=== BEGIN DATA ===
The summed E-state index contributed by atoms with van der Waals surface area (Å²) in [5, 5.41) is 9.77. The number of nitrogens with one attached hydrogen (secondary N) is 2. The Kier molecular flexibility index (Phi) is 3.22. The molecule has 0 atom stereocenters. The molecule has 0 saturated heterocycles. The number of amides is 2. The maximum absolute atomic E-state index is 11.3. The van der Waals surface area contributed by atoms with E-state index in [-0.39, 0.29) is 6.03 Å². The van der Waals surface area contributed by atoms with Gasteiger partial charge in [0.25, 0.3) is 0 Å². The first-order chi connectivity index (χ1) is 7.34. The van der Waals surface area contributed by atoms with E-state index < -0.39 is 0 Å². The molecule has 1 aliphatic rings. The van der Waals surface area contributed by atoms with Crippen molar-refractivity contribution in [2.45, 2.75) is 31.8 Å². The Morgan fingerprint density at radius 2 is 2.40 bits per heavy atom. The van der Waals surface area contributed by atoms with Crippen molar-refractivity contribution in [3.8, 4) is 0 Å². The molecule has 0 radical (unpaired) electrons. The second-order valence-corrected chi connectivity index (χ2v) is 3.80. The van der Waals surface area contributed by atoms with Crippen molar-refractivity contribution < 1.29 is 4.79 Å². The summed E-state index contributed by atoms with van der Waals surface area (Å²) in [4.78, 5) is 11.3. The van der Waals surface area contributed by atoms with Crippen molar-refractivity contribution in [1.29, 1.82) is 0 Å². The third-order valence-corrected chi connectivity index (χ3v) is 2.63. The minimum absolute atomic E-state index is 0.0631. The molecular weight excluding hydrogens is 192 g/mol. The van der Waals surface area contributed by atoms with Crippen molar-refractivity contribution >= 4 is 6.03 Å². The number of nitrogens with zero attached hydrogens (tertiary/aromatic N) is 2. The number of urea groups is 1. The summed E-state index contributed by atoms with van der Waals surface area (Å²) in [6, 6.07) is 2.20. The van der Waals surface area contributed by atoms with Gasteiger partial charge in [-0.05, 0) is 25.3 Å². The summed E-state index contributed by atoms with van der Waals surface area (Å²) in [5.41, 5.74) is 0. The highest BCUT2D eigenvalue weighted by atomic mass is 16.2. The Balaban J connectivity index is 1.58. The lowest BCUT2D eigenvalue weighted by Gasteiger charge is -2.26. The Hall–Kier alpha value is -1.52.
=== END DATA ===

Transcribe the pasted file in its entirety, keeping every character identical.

The summed E-state index contributed by atoms with van der Waals surface area (Å²) in [5, 5.41) is 9.77. The number of nitrogens with one attached hydrogen (secondary N) is 2. The Kier molecular flexibility index (Phi) is 3.22. The molecule has 0 atom stereocenters. The molecule has 0 saturated heterocycles. The number of amides is 2. The maximum absolute atomic E-state index is 11.3. The van der Waals surface area contributed by atoms with E-state index in [-0.39, 0.29) is 6.03 Å². The van der Waals surface area contributed by atoms with Gasteiger partial charge in [0.25, 0.3) is 0 Å². The first-order chi connectivity index (χ1) is 7.34. The van der Waals surface area contributed by atoms with E-state index < -0.39 is 0 Å². The molecule has 1 aliphatic rings. The van der Waals surface area contributed by atoms with Crippen molar-refractivity contribution in [2.45, 2.75) is 31.8 Å². The Morgan fingerprint density at radius 2 is 2.40 bits per heavy atom. The van der Waals surface area contributed by atoms with Crippen molar-refractivity contribution in [3.8, 4) is 0 Å². The molecule has 0 radical (unpaired) electrons. The second-order valence-corrected chi connectivity index (χ2v) is 3.80. The van der Waals surface area contributed by atoms with Crippen molar-refractivity contribution < 1.29 is 4.79 Å². The summed E-state index contributed by atoms with van der Waals surface area (Å²) in [4.78, 5) is 11.3. The van der Waals surface area contributed by atoms with Crippen molar-refractivity contribution in [1.29, 1.82) is 0 Å². The third-order valence-corrected chi connectivity index (χ3v) is 2.63. The minimum absolute atomic E-state index is 0.0631. The molecular weight excluding hydrogens is 192 g/mol. The van der Waals surface area contributed by atoms with Crippen molar-refractivity contribution >= 4 is 6.03 Å². The number of nitrogens with zero attached hydrogens (tertiary/aromatic N) is 2. The number of urea groups is 1. The summed E-state index contributed by atoms with van der Waals surface area (Å²) in [6, 6.07) is 2.20. The van der Waals surface area contributed by atoms with Gasteiger partial charge in [-0.05, 0) is 25.3 Å². The summed E-state index contributed by atoms with van der Waals surface area (Å²) in [5.41, 5.74) is 0. The highest BCUT2D eigenvalue weighted by atomic mass is 16.2. The Balaban J connectivity index is 1.58. The lowest BCUT2D eigenvalue weighted by Gasteiger charge is -2.26. The Hall–Kier alpha value is -1.52.